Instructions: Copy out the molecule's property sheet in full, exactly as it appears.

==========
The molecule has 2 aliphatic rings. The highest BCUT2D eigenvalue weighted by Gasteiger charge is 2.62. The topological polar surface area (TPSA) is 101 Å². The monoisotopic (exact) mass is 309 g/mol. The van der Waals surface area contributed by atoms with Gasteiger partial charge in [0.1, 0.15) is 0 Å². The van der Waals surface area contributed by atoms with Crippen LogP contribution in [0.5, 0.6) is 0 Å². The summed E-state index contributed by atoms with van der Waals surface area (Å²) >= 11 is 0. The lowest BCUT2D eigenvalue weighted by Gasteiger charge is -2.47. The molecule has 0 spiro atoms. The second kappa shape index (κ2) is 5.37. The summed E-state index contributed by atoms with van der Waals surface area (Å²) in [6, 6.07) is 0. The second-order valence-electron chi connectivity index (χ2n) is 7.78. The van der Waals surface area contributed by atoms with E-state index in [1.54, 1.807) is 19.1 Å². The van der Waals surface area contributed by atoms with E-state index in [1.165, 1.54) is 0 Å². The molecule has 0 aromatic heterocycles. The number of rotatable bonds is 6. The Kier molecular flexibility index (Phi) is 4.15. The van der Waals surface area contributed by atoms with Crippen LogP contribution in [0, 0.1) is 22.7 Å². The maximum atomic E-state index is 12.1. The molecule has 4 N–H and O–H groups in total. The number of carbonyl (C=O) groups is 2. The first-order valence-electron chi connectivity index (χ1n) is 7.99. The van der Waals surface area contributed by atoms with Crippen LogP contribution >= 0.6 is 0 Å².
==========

The molecule has 2 aliphatic rings. The highest BCUT2D eigenvalue weighted by Gasteiger charge is 2.62. The topological polar surface area (TPSA) is 101 Å². The monoisotopic (exact) mass is 309 g/mol. The van der Waals surface area contributed by atoms with Gasteiger partial charge in [0.1, 0.15) is 0 Å². The van der Waals surface area contributed by atoms with Crippen LogP contribution in [0.5, 0.6) is 0 Å². The summed E-state index contributed by atoms with van der Waals surface area (Å²) >= 11 is 0. The lowest BCUT2D eigenvalue weighted by Gasteiger charge is -2.47. The molecule has 0 spiro atoms. The second kappa shape index (κ2) is 5.37. The summed E-state index contributed by atoms with van der Waals surface area (Å²) in [6, 6.07) is 0. The second-order valence-electron chi connectivity index (χ2n) is 7.78. The van der Waals surface area contributed by atoms with E-state index in [1.54, 1.807) is 19.1 Å². The van der Waals surface area contributed by atoms with E-state index in [1.165, 1.54) is 0 Å². The molecule has 0 aromatic heterocycles. The number of rotatable bonds is 6. The Kier molecular flexibility index (Phi) is 4.15. The van der Waals surface area contributed by atoms with Crippen LogP contribution in [0, 0.1) is 22.7 Å². The maximum atomic E-state index is 12.1. The molecule has 4 N–H and O–H groups in total. The number of carbonyl (C=O) groups is 2. The first-order valence-electron chi connectivity index (χ1n) is 7.99. The van der Waals surface area contributed by atoms with Crippen LogP contribution >= 0.6 is 0 Å².